“Since the social victim has been oppressed by society, he comes to feel that his individual life will be improved more by changes in society than by his own initiative.” These words belong to conversative author and social critic Shelby Steele. Steele is often criticized by the Black community for his right-wing views on ideas such affirmative action and multiculturalism. In Steele’s short essay, The Age Of White Guilt, Steele discusses how the black community has been and still is losing their sense of individuality to the “mob mentality,” and how the modern-day black community is a victim of no-racism. Although Shelby Steele is a wonderful writer with senseful rhetoric, his stance doesn't cover the whole, true scope of Black America. Steele’s view on the African-American community is a broad, straightforward take and Steele’s take on a less-racist community is incorrect, for racism has only become more subtle.
While Steele’s main argument is faulty, the techniques that Steele uses to convey his ideas form a coherent and senseful essay. Steele opens his piece with an anecdote about him growing up as a black child in segregated Chicago. In the dying days of rhetoric, Steele not only uses this story to keep up with the times, but to also establish ethos with Black readers and others who would criticize Steele as an “Uncle Tom” who can’t relate with other Blacks. His black experiences depict him as a black man instead of someone who kisses up to white people. Steele’s second anecdote is about his experience and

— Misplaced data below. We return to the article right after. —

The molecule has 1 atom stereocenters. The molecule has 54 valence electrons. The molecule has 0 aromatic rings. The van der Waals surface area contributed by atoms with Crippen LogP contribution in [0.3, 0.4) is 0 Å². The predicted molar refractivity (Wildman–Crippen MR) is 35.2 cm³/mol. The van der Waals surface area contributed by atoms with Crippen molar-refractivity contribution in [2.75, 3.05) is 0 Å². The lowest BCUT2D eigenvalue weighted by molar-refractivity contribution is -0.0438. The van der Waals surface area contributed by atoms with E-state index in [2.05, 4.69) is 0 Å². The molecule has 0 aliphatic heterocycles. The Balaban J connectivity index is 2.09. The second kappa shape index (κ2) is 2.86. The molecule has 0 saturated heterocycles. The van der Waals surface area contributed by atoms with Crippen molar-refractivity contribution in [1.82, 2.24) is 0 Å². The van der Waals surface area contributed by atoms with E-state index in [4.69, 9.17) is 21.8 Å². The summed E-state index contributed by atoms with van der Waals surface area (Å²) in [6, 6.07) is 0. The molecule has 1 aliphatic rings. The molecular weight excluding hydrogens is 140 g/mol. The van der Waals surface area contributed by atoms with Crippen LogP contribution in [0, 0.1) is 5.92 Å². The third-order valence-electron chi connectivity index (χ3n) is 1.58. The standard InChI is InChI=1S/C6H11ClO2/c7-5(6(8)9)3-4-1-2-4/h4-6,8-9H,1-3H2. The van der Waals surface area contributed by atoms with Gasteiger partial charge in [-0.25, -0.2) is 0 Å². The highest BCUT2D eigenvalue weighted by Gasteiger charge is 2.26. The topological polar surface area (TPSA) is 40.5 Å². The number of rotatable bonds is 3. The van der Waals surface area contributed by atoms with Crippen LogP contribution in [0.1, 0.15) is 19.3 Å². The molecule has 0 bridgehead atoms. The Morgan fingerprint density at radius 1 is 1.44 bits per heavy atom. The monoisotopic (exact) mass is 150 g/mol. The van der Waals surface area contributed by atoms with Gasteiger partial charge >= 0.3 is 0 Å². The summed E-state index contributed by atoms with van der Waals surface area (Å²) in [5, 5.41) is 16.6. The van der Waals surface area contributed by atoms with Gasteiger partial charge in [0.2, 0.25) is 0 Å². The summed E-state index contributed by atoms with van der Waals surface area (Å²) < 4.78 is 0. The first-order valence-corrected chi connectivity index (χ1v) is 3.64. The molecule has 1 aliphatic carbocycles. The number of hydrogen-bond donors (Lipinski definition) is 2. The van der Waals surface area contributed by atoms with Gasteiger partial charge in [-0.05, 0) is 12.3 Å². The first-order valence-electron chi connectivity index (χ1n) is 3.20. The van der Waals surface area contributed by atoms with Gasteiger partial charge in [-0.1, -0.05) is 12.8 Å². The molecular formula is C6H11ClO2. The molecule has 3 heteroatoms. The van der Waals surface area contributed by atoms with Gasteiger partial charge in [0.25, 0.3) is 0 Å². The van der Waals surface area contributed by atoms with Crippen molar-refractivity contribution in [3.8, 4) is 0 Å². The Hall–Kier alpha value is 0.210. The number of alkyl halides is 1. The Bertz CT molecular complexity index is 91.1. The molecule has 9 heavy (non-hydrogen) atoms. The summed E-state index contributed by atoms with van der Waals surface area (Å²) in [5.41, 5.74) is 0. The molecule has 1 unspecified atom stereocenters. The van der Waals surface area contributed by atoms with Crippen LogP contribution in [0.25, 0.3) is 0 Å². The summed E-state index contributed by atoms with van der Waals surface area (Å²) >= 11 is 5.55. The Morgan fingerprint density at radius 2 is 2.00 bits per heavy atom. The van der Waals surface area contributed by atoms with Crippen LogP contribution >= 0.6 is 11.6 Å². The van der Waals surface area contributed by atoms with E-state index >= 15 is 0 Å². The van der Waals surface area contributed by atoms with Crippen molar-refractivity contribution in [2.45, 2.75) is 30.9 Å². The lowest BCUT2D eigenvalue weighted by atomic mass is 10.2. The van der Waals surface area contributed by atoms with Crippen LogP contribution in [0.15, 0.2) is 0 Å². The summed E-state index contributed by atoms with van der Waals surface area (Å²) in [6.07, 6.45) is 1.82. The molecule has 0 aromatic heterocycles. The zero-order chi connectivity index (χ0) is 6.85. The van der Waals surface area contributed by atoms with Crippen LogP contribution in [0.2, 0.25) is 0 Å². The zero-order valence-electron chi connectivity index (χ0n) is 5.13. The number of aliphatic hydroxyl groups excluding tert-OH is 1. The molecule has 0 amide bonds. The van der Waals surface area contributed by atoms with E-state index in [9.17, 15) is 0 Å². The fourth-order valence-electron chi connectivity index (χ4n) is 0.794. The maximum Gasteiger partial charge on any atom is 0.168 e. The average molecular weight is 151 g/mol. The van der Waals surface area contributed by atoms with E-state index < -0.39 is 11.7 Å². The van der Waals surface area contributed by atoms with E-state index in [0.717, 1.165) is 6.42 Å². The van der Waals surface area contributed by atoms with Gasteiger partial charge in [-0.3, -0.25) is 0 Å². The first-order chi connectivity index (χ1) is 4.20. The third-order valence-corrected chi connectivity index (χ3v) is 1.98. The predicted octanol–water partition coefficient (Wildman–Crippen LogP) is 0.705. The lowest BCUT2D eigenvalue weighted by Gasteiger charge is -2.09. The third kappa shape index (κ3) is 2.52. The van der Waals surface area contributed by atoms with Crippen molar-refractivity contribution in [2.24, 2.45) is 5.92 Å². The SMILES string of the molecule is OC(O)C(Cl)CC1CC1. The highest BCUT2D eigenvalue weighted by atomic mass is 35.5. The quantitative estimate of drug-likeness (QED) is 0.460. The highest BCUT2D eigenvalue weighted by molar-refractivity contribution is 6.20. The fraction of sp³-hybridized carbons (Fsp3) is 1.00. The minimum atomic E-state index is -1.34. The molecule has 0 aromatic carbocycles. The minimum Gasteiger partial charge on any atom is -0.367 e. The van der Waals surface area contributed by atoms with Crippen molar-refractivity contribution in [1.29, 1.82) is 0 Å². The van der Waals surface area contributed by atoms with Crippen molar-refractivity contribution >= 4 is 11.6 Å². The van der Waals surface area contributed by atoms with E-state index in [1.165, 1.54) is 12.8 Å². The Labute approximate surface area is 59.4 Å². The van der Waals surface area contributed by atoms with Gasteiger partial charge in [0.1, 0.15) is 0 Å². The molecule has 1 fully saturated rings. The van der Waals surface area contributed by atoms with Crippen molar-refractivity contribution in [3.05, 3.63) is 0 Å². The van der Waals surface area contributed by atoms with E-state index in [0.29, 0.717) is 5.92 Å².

inspiration after watching Paris Blues, a movie starring African-American actor Sidney Poitier in which a young black man seeks to find his identity in Paris. Steele uses this story to illustrate Steele’s idea about black individuality and to introduce the topic of African-American individuality in America. Another truly important rhetorical technique used in Steele’s writing is proper diction. Steele proves that he has a high vocabulary and uses it with words such as: avarice, anathema, contrite, and enmeshment. Steele’s diction also establishes ethos with the reader because a high vocabulary shows Steele’s intelligence. The final rhetorical technique that Steele rides on for support is allusion. Steele alludes to multiple events such as James Baldwin’s move back to America from Europe to support the Civili Rights Movement and Lawrence Summers’ decision to not hire Cornel West as a Professor at Harvard .Steele uses allusions as examples to support his argument of the loss of black individuality and the submission to the ideas of the black community and the age of white guilt.
Despite Steele’s effective use of rhetorical techniques, his argument is flawed because the African-American community promotes individuality and overlooks the present racism in America. Although it is believed that African-Americans have pledged allegiance to the group rather than themselves, the community originated from a need of individuality....